A rooster is still not a duck! Another employer stung under sham contracting provisions.

Introduction

In Balemian v Mobilia Manufacturing Pty Ltd & Anor [2017] FCCA 743 (Balemian), the Federal Circuit Court of Australia has found another employer liable for breaching the sham contracting provisions of the Fair Work Act 2009 (Cth) (FW Act).

Facts

In Balemian, the applicant worked for the respondent continuously for over 21 years however, never entered into a written agreement.

Upon ceasing work, the applicant claimed that he was an employee, and the respondent had therefore breached the FW Act by failing to pay accrued annual leave upon termination, as well as superannuation.  The respondent maintained that the applicant was engaged as an independent contractor.

Over the 21 years that the applicant was employed, there had been no discussion as to whether the applicant was an employee, or independent contractor to, the respondent.  The applicant described the arrangement as one of “word of mouth and trust”.

The Court accepted there was “simply an absence of agreement or discussion” about the employment relationship other than that the worker would be paid hourly and could use the company car.

The Court ultimately concluded that the respondent “had control over the important aspects of the working arrangement” and “the manner in which the applicant performed the work was clearly demonstrative of a contract of employment”.

In reaching this conclusion, the Court relied on the following evidence:

  • The respondent asked the applicant to obtain an ABN and submit fortnightly invoices for the hours he worked;
  • The respondent directed the applicant to complete timesheets;
  • The applicant was provided with the tools and equipment necessary to complete his work, including use of a fully maintained vehicle.
  • The applicant’s work was supervised by the respondent;
  • The applicant could not delegate the performance of his work to others;
  • The applicant was provided with an office and factory key for his own access, given his primary place of work was the respondent’s premises; and
  • The applicant had to inform the respondent if he was unable to attend for work due to illness, or planned to take leave.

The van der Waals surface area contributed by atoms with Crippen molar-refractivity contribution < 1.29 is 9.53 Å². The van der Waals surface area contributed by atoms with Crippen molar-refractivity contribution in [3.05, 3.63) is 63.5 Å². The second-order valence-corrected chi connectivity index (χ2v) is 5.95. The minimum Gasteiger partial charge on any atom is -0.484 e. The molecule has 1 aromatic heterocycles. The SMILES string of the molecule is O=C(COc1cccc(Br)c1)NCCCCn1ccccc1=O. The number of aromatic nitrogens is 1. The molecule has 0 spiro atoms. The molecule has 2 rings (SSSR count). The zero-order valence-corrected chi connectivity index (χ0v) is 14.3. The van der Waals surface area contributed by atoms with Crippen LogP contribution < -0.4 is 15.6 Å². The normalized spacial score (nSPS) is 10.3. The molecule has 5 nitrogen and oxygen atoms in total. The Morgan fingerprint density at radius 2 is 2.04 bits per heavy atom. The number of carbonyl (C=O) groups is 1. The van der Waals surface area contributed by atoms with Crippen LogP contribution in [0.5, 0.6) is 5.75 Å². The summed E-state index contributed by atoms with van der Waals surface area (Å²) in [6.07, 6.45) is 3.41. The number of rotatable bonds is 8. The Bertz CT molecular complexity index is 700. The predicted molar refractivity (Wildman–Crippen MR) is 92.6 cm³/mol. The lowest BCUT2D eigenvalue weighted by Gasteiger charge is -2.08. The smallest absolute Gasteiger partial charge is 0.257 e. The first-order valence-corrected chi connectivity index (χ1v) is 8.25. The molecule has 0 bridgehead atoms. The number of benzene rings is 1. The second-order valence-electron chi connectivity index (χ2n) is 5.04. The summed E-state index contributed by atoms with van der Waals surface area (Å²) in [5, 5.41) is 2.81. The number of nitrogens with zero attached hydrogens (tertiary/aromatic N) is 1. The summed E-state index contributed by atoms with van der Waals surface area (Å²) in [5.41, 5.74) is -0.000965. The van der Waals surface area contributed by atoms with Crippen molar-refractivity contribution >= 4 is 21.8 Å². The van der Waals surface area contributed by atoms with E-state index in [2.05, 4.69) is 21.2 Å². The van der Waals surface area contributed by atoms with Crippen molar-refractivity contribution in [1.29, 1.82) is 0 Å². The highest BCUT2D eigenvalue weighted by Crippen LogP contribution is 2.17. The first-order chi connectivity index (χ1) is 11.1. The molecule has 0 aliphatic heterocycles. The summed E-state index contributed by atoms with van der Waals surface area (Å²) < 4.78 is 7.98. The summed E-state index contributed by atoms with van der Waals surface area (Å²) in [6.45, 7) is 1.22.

The Court held that the respondent knew or ought to have known that the applicant was an employee.  The Court stated that the arrangement set up by the respondent and its sole director “at the very least recklessly disguised the true legal nature of the relationship”, in contravention of the sham contracting provisions in the FW Act.

The Court calculated the applicant’s financial loss at $231,326.95 (not all of which is recoverable due to the statute of limitation).  The decision has been re-listed to determine civil penalties and costs, along with the sum of compensation, in the event the parties are unable to agree upon the compensation payable.

Lessons for employers

This case provides a clear reminder to employers to be mindful of the sham contracting provision under the FW Act.

We have previously written about the Court’s approach to determining whether a worker is truly an employee or an independent contractor:  “…the parties cannot create something which has every feature of a rooster, but call it a duck and insist that everybody else recognise it as a duck” (Re Porter).  This is precisely what the respondent attempted to do in the current case.

Liabilities for getting it wrong can include compensation and penalties, not only from non-compliance with the employment legislation but also tax and superannuation legislation.

Accordingly, employers should exercise caution in characterising working relationships as contracting arrangements.  Companies that currently engage independent contractors should also examine such arrangements to determine whether there is exposure to liability for sham contracting.

If you require advice in relation to the status of your employees or contractors, please contact a member of Lynch Meyer’s workplace relations team.